The Guardians
Chapter 1
The Death of a Giant

A/N - As an original, this is my work. Please do not use it without permission from me. Also, this story contains a male/male pairing. If this offends you, please do not read this. Thanks.


Fires crackled hotly in all four of the great stone fireplaces of the manor house, and the occupants of the room were sated and comfortable after a good meal. The table at which they sat could easily accommodate a hundred, and more if needed. Enormous tapestries tried vainly to color the cavernous room, and even the fires couldn't light the room by themselves. Three chandeliers hung from the ceiling, sparking with the light of a thousand candles. But the room was cold, and the raging storm outside the leaded windows did not help matters.

There were three at this gathering, and the host knew that there was only one other that he could trust implicitly, or as much as anyone could be trusted in a land where politics was the very blood that coursed through their veins.

One of the two was a count, of a proud and ancient family, recently fallen on hard times. The second was a duke, duke of an ancient province whose family had just seized control of it, and who had been propelled into the Emperor's Privy Council.

Margrave Holton fal Pectra, the host sat facing his guests, contemplating them. He was nearly sixty, but time had treated him well. Pectra had long white hair pulled back harshly into a knot behind him, smooth skin, almost unravaged by the passage of time, and deep pools of brown for eyes. He was a cunning man, opportunistic, but when he was loyal, he was loyal. The Margrave regarded them once more, and thought about what he was about to say. He was cautious when dealing with people who he could not fully control.

Lords, I thank you once again accepting my invitation here for dinner. I know that it was a sacrifice for each of you to come.

Count Philion fal Roson laughed fiercely. He was a formidable enemy, even if his families finances were not what they had been. What do you want from us, Pectra? I have no time for this, and you know it.

Agreed. Why have you asked us here? Duke Harplo Harscot chimed in, playing his appointed role. He was known to be a man of few words, and many actions. His own philosophy was that actions, accentuated by a few hundred archers and foot soldiers spoke louder than mere words. Harscot knew exactly why they were here, and what would be expected of him afterwards.

The Margrave knew at that moment that they both were interested, for he knew that both of them knew why he had asked them. He made no great secret of his opposition to the Imperial Family. I want your support at the next Diet.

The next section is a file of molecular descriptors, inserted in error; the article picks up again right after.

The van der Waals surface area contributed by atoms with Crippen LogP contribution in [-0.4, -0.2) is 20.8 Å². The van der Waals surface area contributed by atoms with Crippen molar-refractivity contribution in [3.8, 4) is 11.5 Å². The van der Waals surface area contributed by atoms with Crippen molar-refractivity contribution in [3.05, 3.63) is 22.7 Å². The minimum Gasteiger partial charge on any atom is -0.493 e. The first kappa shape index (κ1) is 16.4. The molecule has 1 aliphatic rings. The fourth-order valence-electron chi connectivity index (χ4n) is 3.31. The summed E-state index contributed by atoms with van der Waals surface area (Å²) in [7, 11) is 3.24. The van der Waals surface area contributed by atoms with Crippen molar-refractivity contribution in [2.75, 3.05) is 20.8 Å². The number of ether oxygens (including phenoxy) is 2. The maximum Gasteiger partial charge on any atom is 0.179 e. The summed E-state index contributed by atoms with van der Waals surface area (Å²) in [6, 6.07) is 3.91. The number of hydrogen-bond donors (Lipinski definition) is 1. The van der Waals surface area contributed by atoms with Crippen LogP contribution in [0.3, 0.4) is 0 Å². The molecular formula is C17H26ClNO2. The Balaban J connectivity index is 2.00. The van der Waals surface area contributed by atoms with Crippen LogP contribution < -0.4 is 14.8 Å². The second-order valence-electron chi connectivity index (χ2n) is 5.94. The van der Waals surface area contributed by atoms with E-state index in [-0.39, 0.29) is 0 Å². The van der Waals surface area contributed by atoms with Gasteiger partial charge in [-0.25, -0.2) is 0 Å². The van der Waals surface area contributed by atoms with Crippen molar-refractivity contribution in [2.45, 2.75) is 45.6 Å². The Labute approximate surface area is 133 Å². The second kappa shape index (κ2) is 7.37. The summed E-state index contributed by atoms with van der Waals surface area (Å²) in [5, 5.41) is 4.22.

Do you take us as fools, Pectra? My family has been ruling since yours scratched out a living in the dirt, and you know it. I for one will not support any imperial ambitions that you may have. Emperor Maxil, while far from perfect, is certainly preferable to me and my family than you are. Count Roson stood up, pulling on his woolen tunic to straighten it before leaving.

Pectra waved his hand at the count laxidasily. Sit down, Roson, and hear me out. I don't want to sit on the moon throne. Yet, he thought. I want to depose Maxil and set his son up as emperor. He is far more agreeable to me, and my interests.

Roson was adamant, and Holton sighed. Sit down, Roson. Think of the advantages for yourself, and the extraction's that can be made from such a repositioning.

Roson sat there, staring at Pectra for a long while, and shook his head. No, I think not. I, and my lands are not interested. With that, he stood up, and crooked his head forward slightly. Good evening gentlemen. I will see you in two weeks at the Diet. The click click of the wooden soled boots echoed off the stone vaults of the room, and neither Harscot nor Pectra said anything while he left.

He will not speak of this to anyone. Harscot remarked, and Pectra nodded.

Roson is a fool, and we will have to deal with him in our own way. But to the true business at hand, eh Harplo? Margrave Pectra smiled thinly, and the other man nodded.

They both stood, and went deeper into the manor. The two men at a seemingly random point, stopped in front of one of the tapestries, that covered from floor to ceiling. It was a scene of a fantasy castle, floating on air, high above the famished ground. A battle between three armies had been woven into the artwork, and the hundreds of figures was each an individual. The Margrave raised his hand and thought, pushing his mind outwards. He was not a mage, but this particular tapestry had been woven so that if someone knew the thought needed, they could enter.

As he thought, the tapestry changed. the knights and horses drew together, and slowly pulled themselves on one another, leaving a large space in the middle. The castle on the cloud floated downwards, leaving only a blank piece of sky where it had been. When the cloud reached the top of the knights, a click was heard, and the space in the middle fell to the ground, revealing a doorway, with a set of stairs just beyond it.

Pectra and Harscot stepped over the woven cloth, and began their descent. They both knew that the canvas would rise, mend itself, and the figures would retreat to their own spaces. This was something that had happened many times before.